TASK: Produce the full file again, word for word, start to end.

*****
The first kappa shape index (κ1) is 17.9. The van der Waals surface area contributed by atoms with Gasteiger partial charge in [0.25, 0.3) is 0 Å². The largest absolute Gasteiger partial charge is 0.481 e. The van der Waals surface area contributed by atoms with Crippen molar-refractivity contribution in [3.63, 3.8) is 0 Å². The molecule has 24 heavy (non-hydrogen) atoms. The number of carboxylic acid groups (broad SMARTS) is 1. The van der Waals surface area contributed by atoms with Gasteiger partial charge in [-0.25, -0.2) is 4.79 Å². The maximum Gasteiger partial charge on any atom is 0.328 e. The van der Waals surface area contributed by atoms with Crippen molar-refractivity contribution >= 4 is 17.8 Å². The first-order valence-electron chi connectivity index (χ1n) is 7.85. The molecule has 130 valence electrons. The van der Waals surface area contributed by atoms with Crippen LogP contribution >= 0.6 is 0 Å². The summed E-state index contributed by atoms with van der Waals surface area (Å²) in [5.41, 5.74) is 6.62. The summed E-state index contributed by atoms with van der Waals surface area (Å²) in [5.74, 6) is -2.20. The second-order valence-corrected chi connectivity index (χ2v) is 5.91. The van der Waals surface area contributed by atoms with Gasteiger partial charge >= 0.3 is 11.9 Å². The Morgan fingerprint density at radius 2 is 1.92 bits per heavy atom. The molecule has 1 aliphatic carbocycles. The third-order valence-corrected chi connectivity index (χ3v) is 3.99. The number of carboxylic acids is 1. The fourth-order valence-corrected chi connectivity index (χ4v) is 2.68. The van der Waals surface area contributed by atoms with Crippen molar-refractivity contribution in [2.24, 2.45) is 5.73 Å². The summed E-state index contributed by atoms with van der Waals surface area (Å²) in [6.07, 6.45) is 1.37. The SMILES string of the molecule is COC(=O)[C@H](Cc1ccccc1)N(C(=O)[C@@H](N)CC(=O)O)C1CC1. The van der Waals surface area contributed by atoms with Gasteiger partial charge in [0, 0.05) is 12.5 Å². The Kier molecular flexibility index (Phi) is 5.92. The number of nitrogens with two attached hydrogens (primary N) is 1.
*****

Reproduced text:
The first kappa shape index (κ1) is 17.9. The van der Waals surface area contributed by atoms with Gasteiger partial charge in [0.25, 0.3) is 0 Å². The largest absolute Gasteiger partial charge is 0.481 e. The van der Waals surface area contributed by atoms with Crippen molar-refractivity contribution in [3.63, 3.8) is 0 Å². The molecule has 24 heavy (non-hydrogen) atoms. The number of carboxylic acid groups (broad SMARTS) is 1. The van der Waals surface area contributed by atoms with Gasteiger partial charge in [-0.25, -0.2) is 4.79 Å². The maximum Gasteiger partial charge on any atom is 0.328 e. The van der Waals surface area contributed by atoms with Crippen molar-refractivity contribution >= 4 is 17.8 Å². The first-order valence-electron chi connectivity index (χ1n) is 7.85. The molecule has 130 valence electrons. The van der Waals surface area contributed by atoms with Crippen LogP contribution >= 0.6 is 0 Å². The summed E-state index contributed by atoms with van der Waals surface area (Å²) in [5.41, 5.74) is 6.62. The summed E-state index contributed by atoms with van der Waals surface area (Å²) in [5.74, 6) is -2.20. The second-order valence-corrected chi connectivity index (χ2v) is 5.91. The van der Waals surface area contributed by atoms with Gasteiger partial charge >= 0.3 is 11.9 Å². The Morgan fingerprint density at radius 2 is 1.92 bits per heavy atom. The molecule has 1 aliphatic carbocycles. The third-order valence-corrected chi connectivity index (χ3v) is 3.99. The number of carboxylic acids is 1. The fourth-order valence-corrected chi connectivity index (χ4v) is 2.68. The van der Waals surface area contributed by atoms with Crippen molar-refractivity contribution in [2.24, 2.45) is 5.73 Å². The summed E-state index contributed by atoms with van der Waals surface area (Å²) in [6.07, 6.45) is 1.37. The SMILES string of the molecule is COC(=O)[C@H](Cc1ccccc1)N(C(=O)[C@@H](N)CC(=O)O)C1CC1. The van der Waals surface area contributed by atoms with Gasteiger partial charge in [0, 0.05) is 12.5 Å². The Kier molecular flexibility index (Phi) is 5.92. The number of nitrogens with two attached hydrogens (primary N) is 1.